Anadarko Petroleum gives boy scout troup a lesson they'll never forget.
By JENNIFER AVILLA,
The Beaumont Enterprise
WOODVILLE - With blotchy red eyes, 45-year-old Andy Dentremont, teared up Friday evening as he reminisced of a special trip he took to the Camp Urland last weekend with his two children. Together, they relived his time as a 10-year-old scout at the Boy Scouts of America Campground - an adventure that might never be repeated.
In a decision that might result in the closure of several facilities on the campground, a group of Tyler County special commissioners awarded $34,000 to the Three Rivers Council of the Boy Scouts of America for Springfield Pipeline LLC's acquisition of land for a pipeline right of way.
"It's devastating because the Scouts have no choice," Dentremont said. "We are going to have to shut down part of our camp because that pipeline is there and we shouldn't have to."
The hearing was held following the filing of a lawsuit charging the Three Rivers Council, the Southeast Texas governing body for Boy Scouts of America, with not agreeing to the land's fair market value price of the 4,550 foot stretch of land along the northern border of Camp Urland, located about two miles south of Woodville.
Springfield Pipeline, a subsidiary of Woodlands-based Anadarko Petroleum Corp., offered $3,694 for using eminent domain to acquire the 30-foot wide permanent easement that totals about 3.1 acres.
The Scouts contend the amount should be more than $410,000 for the land and damages the pipeline construction would cause to the property - including being forced to relocate several campground facilities to stay accredited with the national organization.
"If we're not accredited, we can't be insured and we have to close the camp," said Jack Crawford, Three Rivers Council of Boy Scouts of America executive. "If one of these areas does not meet mandatory requirements then it's closed."
The pipeline easement will remove many of the trees that currently serve as a barrier for the camp's rifle and shotgun ranges. Without the natural barrier, the ranges would have to relocate, according to the Scouts national guidelines. Additionally, the Scouts would have to relocate a campsite and build new road and water lines - all of which comes at a big price tag.
The camp, which provides an outdoor retreat for about 6,000 boys from about 10 counties, will have to be closed while the pipeline is constructed.
In the appraisal, the oil company contends that the value of the 715-acre campground decreased significantly after a storm damaged buildings in March. But when pressed as to whether the Boy Scouts should be compensated for the relocation of the facilities, the question was at first avoided.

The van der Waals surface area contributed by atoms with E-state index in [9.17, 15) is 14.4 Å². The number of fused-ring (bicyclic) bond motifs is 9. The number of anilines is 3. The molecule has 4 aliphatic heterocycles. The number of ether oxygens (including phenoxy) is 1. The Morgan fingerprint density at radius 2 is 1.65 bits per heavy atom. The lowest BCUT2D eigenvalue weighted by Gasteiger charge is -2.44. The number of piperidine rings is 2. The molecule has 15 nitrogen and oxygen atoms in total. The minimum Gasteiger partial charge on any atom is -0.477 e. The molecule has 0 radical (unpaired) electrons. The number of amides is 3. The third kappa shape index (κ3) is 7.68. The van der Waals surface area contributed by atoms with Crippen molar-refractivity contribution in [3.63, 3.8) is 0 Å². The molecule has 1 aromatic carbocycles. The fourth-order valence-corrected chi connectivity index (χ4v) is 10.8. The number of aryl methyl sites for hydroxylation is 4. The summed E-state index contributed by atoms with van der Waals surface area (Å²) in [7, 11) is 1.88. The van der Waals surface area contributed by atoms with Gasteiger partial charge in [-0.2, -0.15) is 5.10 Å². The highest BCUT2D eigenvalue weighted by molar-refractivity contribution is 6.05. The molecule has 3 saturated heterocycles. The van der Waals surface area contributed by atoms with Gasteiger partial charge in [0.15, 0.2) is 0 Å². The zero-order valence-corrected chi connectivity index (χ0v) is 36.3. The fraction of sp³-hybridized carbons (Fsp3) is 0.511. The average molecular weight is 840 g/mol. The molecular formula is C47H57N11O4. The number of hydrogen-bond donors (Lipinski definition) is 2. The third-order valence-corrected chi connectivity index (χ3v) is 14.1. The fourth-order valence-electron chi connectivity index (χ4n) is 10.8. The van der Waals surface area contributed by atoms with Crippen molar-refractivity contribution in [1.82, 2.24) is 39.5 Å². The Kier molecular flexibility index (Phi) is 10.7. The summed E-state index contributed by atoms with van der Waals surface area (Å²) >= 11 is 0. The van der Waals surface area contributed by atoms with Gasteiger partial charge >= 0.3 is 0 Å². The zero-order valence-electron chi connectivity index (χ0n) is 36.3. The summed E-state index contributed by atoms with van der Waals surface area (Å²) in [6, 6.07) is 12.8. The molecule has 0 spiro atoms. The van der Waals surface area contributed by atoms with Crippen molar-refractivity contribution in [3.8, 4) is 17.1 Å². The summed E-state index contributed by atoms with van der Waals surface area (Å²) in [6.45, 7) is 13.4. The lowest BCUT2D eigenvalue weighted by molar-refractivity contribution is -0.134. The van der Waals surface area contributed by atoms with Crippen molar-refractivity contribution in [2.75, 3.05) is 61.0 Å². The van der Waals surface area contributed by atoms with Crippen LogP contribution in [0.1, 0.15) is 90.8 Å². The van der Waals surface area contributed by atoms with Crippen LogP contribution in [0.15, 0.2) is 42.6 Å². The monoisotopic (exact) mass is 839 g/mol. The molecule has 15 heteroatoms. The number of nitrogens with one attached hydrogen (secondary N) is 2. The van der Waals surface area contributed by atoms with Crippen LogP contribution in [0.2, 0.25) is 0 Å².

"It looks like someone at the (Scouts) national organization needs to have more sense," said Ronnie Harris, the oil company's appraiser who was paid $750 by the company for his testimony Friday.
The Boy Scouts filed a motion for continuance, but the judge did not show up or call to rule on the motion.
"When we asked for a few more days, they refused and madeus do it and the judge wasn't there," Crawford said. "They are just rushing it through."
The commissioners took only five minutes to make the decision after three-and-a-half hours of testimony and, at times, heated cross examinations by Springfield's lawyer, Michael Jancek.
After Jancek pressed Glenn Cummings, Boy Scout executive board member, about the damages to the property, Cummings asked the lawyer if he was ever a Scout, bringing laughter from the audience of about 25 Scouts. The lawyer avoided the question and then admitted he had been a Cub Scout.
At one point, Jancek, in his well-pressed suit, glared from about a foot away at Crawford, wearing his traditional beige Scout uniform, as they argued repetitiously about the relocation of the firing range. As the testimony went on, he started with a barrage of questions as to whether Crawford has ever been angry with the oil company or ever cursed or yelled at the company's employees. Commissioners quickly intervened and ended to the questioning for a recess.
For Dentremont, the decision was devastating.
"How am I going to keep these boys safe," he asked. "Do I even bring them back? I felt like the oil company was approaching this as a hardball negotiation for the taking of land without taking concern with the purpose of the land."
Next week, crews will start construction on the pipeline, which is completed up to the border of the campground. The Scouts plan to appeal the decision.
On Thursday, Anadarko's shareholders approved a 2 for 1 split of the stock. The stock was down 4.04 Friday closing at 106.71.
© 2006 The Beaumont Enterprise: